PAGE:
• the name of the kanji/vocab includes a fairly large range of unicode characters and to be on the safe side, should probably be checked to make sure the range isn’t larger than it needs to be
  • usernames can and probably should have more aggressive sanitization than mnemonics (I think the length is always >=1 and <=16 chars and I’ve never seen a WK username that doesn’t match /^[a-zA-Z0-9\-_]+$/
  • It would probably be good to use unicode character category matching to verify that each type of data doesn’t contain characters of an unexpected type. For example, kanji/vocab names should probably only include categories L, Nd, and the handful of specific symbols that WK uses in vocab names like the japanese tilde and dash.

More fundamentally, I am concerned that both the macro and client side script access unsanitized data in so many places that it will be difficult to make secure and essentially impossible to verify the security. (This is a problem you only inherited of course.) For example, it looks like there are over 200 places in the client side code where CMData is referenced, and CMData contains unsanitized data. I certainly wouldn’t be confident in my own ability to check every one of them to make sure that the script isn’t doing anything unsafe without making any mistakes. And it looks like some other global variables may also depend on unsanitized data too. The server-side macro similarly has a bunch of places where it references unsanitized data, not nearly as many, but enough to make me concerned that the bullet points above might not include every potential issue.

So how to fix this? Here is what I would do if I were writing it. For the macro, have a separate variable for each parameter instead of an array (making the code less general since it will only work for your spreadsheet, which is fine). Set those variables once at the very beginning of the macro to sanitized versions of each corresponding parameter and then only reference those sanitized variables for the rest of the macro, not the original unsanitized parameters. To do this of course, you would need to have a robust and comprehensive sanitization functions specific to each parameter the macro takes. (A different sanitization function for each different type of data and also taking into account how the data is used. See below) For the mnemoic parameter specifically, I would recommend parsing the data into a json tree, and for each text node in the tree, converting the text to htmlentities using the following code (in addition to checkin the unicode character category as mentioned in the last bullet above):

    // converts the given string to htmlentities
    function htmlEntities(str) {
        let codePoints = Array.from(str).map(unicodeChar => unicodeChar.codePointAt(0));
        if (!codePoints.every(codePoint => Number.isInteger(codePoint) && codePoint>=0)) { // also prevents null and undefined
            throw RangeError('Invalid code point');
        return codePoints.map(codePoint => '&#' + codePoint.toString() + ';').join('');

Here is an example of what the format for the tree could look like:


The client side code in the browser could then download the json and convert it to safe html when it needs to display it (still making sure to display it in a sandbox iframe for extra protection).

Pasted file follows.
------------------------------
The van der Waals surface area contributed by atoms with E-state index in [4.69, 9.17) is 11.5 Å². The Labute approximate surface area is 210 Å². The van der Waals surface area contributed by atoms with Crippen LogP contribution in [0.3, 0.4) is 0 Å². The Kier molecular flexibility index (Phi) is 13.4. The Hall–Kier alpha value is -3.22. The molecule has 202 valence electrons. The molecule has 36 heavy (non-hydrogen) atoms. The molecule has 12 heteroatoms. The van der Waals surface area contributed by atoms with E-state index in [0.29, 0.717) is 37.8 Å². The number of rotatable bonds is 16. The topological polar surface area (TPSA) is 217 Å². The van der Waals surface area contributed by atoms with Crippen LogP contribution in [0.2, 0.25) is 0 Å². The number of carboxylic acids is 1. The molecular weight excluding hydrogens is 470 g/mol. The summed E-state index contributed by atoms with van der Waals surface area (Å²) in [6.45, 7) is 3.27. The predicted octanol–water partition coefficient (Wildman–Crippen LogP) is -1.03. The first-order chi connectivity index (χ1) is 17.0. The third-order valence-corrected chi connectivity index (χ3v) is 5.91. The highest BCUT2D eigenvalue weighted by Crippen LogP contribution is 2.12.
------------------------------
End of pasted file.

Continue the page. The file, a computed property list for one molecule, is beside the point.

For the client side script, after taking a closer look, I think the amount of refactoring needed may be so large that it may be easier to basically gut all the logic in the script, maybe just keeping the CSS and mimicking some of the html structure. (As mentioned, the problem is in the huge number of places data is used. And even if you sanitize all the data server side, the type of sanitization you need to do has to also depend on how the data is used. (See the OWASP guide on preventing XSS.) If I were doing this, I would have a clear separation between parts of the script that handle sanitized vs. unsanitized data (with code handling the latter being very short) with clear comments on where it is safe to use each type of sanitized data and reducing the number of loc to where you reference variables that contain even sanitized data to less than 10.

By the way, if you want to make sure that people can only submit mnemonics under their own real Wanikani username, there is relatively straightforward way to check this: in the client create a sha256 hash of the submission and temporarily set the user’s profile text to this hash, then have the macro compute its own hash of the submission and fetch a copy of the user’s profile page and verify that the hash it retrieves matches the hash it computed itself. In order for this to be secure, you do need to make sure that processing the same request more than once has the same effect as just processing it once. Otherwise, there would be a short window in which someone could do a replay attack.

1 Like

Wow, thank you for this comprehensive analysis. It’s really awkward that I didn’t notice something so obvious, like the request usernames. But all the other stuff, I never would have thought of.
I will definitely give this XSS Prevention Cheat Sheet a thorough read before continuing. It is a lot of stuff to keep in mind.
I also already have thought about re implementing the whole thing, since it’s really hard to comprehend all of this undocumented code and retrace where unsanitized data is referenced.
At first I thought it would be better to fix the problems in this script, before making a new version of it from scratch, to at least have a working version in the meantime. But with all the issues, you just brought up, I begin to think, it might actually be better to ditch this one and just start over.

Either way, I want to do it properly this time and not rush any solution, that still has security issues. So the Spreadsheet will remain read only, until then.

I will post here again, once I have decided, what to do next.